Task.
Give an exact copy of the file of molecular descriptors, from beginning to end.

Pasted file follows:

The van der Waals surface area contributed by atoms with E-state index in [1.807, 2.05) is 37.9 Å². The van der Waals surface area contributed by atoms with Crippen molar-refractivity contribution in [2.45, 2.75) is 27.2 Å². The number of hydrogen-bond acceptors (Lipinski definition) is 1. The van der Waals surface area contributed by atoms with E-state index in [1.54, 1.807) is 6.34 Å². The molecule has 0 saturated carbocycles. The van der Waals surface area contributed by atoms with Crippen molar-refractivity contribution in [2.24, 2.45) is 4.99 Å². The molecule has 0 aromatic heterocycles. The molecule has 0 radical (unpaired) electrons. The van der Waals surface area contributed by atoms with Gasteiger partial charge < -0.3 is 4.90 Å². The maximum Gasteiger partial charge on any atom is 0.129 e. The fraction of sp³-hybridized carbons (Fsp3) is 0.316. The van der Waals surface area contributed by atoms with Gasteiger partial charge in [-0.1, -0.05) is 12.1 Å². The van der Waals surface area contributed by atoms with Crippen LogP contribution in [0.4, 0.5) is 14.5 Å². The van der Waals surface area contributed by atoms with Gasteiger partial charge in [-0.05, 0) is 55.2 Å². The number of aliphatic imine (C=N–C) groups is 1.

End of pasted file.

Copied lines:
The van der Waals surface area contributed by atoms with E-state index in [1.807, 2.05) is 37.9 Å². The van der Waals surface area contributed by atoms with Crippen molar-refractivity contribution in [2.45, 2.75) is 27.2 Å². The number of hydrogen-bond acceptors (Lipinski definition) is 1. The van der Waals surface area contributed by atoms with E-state index in [1.54, 1.807) is 6.34 Å². The molecule has 0 saturated carbocycles. The van der Waals surface area contributed by atoms with Crippen molar-refractivity contribution in [2.24, 2.45) is 4.99 Å². The molecule has 0 aromatic heterocycles. The molecule has 0 radical (unpaired) electrons. The van der Waals surface area contributed by atoms with Gasteiger partial charge < -0.3 is 4.90 Å². The maximum Gasteiger partial charge on any atom is 0.129 e. The fraction of sp³-hybridized carbons (Fsp3) is 0.316. The van der Waals surface area contributed by atoms with Gasteiger partial charge in [-0.1, -0.05) is 12.1 Å². The van der Waals surface area contributed by atoms with Crippen LogP contribution in [0.4, 0.5) is 14.5 Å². The van der Waals surface area contributed by atoms with Gasteiger partial charge in [-0.05, 0) is 55.2 Å². The number of aliphatic imine (C=N–C) groups is 1.